Q. When I was 10 weeks pregnant recently, I underwent prenatal testing by chorionic villus sampling -- CVS. My insurance company rejected payment for this procedure, saying it was considered experimental.
I knew the procedure was relatively new, but experimental?
My other option was amniocentesis, which is done at 15 to 17 weeks of pregnancy. This procedure would have been covered by insurance.
Because I wanted to know the results of the procedure earlier in pregnancy, I decided to have the CVS test.
Is CVS testing really experimental? How does it compare to amniocentesis?
A. CVS testing has come a long way in becoming a safe and effective procedure. In 1987, a panel of 31 experts was asked about the safety and effectiveness of this technique. They were evenly split over whether this was a proven or experimental procedure. And only about one in five thought its safety was proven, while around 70 percent thought further study was needed.
With more physicians gaining more experience with CVS testing, the picture has changed. A second panel of 42 experts was asked the same two questions 2 1/2 years later. Nearly two out of three thought that the safety of CVS testing was proven, and another third thought it was "promising." Only three physicians thought its safety was still unproven. Four out of five physicians thought CVS had been proven effective.
Chorionic villus sampling differs from amniocentesis in several ways. With amniocentesis, a doctor inserts a needle through the abdomen and into the fluid surrounding the fetus in the womb. Some of this fluid is drawn out, and the cells contained in it are grown and tested for genetic defects.
With CVS testing, a shielded needle is inserted through the opening to the womb in the cervix. A tiny piece of the placenta is taken for testing. Its cells contain the same genetic information as the fetus's.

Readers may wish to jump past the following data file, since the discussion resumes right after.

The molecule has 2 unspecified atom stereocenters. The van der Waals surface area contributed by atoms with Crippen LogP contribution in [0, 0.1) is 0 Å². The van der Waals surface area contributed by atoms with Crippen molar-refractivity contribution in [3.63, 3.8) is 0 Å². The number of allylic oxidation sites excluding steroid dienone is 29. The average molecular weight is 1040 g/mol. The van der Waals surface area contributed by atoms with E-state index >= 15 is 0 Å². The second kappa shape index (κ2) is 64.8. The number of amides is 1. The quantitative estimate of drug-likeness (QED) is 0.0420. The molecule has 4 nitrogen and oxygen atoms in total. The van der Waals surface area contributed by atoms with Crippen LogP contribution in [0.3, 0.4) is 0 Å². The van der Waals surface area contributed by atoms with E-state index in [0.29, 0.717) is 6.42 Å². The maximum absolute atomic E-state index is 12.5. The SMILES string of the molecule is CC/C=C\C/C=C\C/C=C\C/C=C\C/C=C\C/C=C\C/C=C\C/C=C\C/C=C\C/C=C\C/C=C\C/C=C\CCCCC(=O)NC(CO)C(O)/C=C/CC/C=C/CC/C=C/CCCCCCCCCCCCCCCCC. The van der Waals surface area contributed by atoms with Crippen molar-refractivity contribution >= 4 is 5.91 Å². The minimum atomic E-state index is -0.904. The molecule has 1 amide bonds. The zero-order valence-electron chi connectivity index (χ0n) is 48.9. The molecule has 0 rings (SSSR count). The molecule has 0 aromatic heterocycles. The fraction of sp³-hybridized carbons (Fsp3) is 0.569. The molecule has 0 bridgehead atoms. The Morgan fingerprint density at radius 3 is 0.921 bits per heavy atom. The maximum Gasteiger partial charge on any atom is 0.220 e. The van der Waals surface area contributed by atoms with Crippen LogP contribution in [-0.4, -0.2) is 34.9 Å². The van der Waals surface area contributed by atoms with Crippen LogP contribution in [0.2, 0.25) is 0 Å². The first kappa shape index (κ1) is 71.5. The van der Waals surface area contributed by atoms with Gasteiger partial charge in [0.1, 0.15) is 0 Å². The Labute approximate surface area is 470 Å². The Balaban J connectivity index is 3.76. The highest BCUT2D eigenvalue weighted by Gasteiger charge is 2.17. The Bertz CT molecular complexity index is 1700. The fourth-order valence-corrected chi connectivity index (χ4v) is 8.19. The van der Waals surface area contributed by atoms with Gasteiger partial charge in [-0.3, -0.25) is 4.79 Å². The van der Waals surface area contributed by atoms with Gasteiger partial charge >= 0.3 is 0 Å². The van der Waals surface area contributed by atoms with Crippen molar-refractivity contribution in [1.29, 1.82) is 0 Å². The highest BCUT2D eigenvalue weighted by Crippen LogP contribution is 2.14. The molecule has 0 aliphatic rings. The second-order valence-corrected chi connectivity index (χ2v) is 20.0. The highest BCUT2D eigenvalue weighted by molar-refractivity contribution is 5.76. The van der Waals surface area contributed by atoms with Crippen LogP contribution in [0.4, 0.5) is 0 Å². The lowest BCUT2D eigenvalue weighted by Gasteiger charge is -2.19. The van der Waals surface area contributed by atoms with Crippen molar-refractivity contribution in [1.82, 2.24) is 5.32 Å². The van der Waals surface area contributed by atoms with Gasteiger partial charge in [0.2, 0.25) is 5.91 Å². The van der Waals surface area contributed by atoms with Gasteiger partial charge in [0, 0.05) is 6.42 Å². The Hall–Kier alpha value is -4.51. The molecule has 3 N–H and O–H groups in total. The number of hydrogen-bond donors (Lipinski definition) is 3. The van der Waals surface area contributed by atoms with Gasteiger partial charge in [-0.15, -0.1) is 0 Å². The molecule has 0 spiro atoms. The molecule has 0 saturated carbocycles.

The CVS procedure causes little pain and takes 10 to 15 minutes to perform. Like amniocentesis, it's done as an outpatient, so you can go home shortly after having it.
You're right that amniocentesis is done around 15 to 17 weeks of pregnancy. CVS testing is done between nine and 12 weeks. The risk of a miscarriage from either of these procedures is small, less than one in 100. Overall, amniocentesis has a slight edge on safety, by a fraction of a percent.
Both procedures are highly successful. Amniocentesis gives accurate information about 99 percent of the time and CVS testing about 98 percent.
These tests are very reliable in detecting genetic defects such as Down syndrome, hemophilia or sickle cell anemia or metabolic conditions such as Tay-Sachs disease.
CVS testing isn't right for all women, however. Several problems can make the test difficult or risky to perform, including infection of the cervix (by herpes or gonorrhea, for example), vaginal bleeding, fibroid tumors of the uterus, or a cervix that's bent, making it difficult to pass the sheathed needle.
For these women, trans-abdominal CVS testing is an option. In this procedure, a small piece of the placenta is taken through a needle inserted in the lower abdomen. This test, which can also be done anytime between nine and 12 weeks, is an alternative to the vaginal method. About half of CVS procedures currently done use this approach.
CVS testing is done at several medical centers in the Washington area. The Genetics & IVF Institute is one of the centers with considerable experience doing this procedure. It is located at 3020 Javier Rd., Fairfax, Va. 22031 (703-698-7355).
Jay Siwek, a family physician from Georgetown University, practices at the Fort Lincoln Family Medicine Center and Providence Hospital in Northeast Washington.
Consultation is a health education column and is not a substitute for medical advice from your physician.
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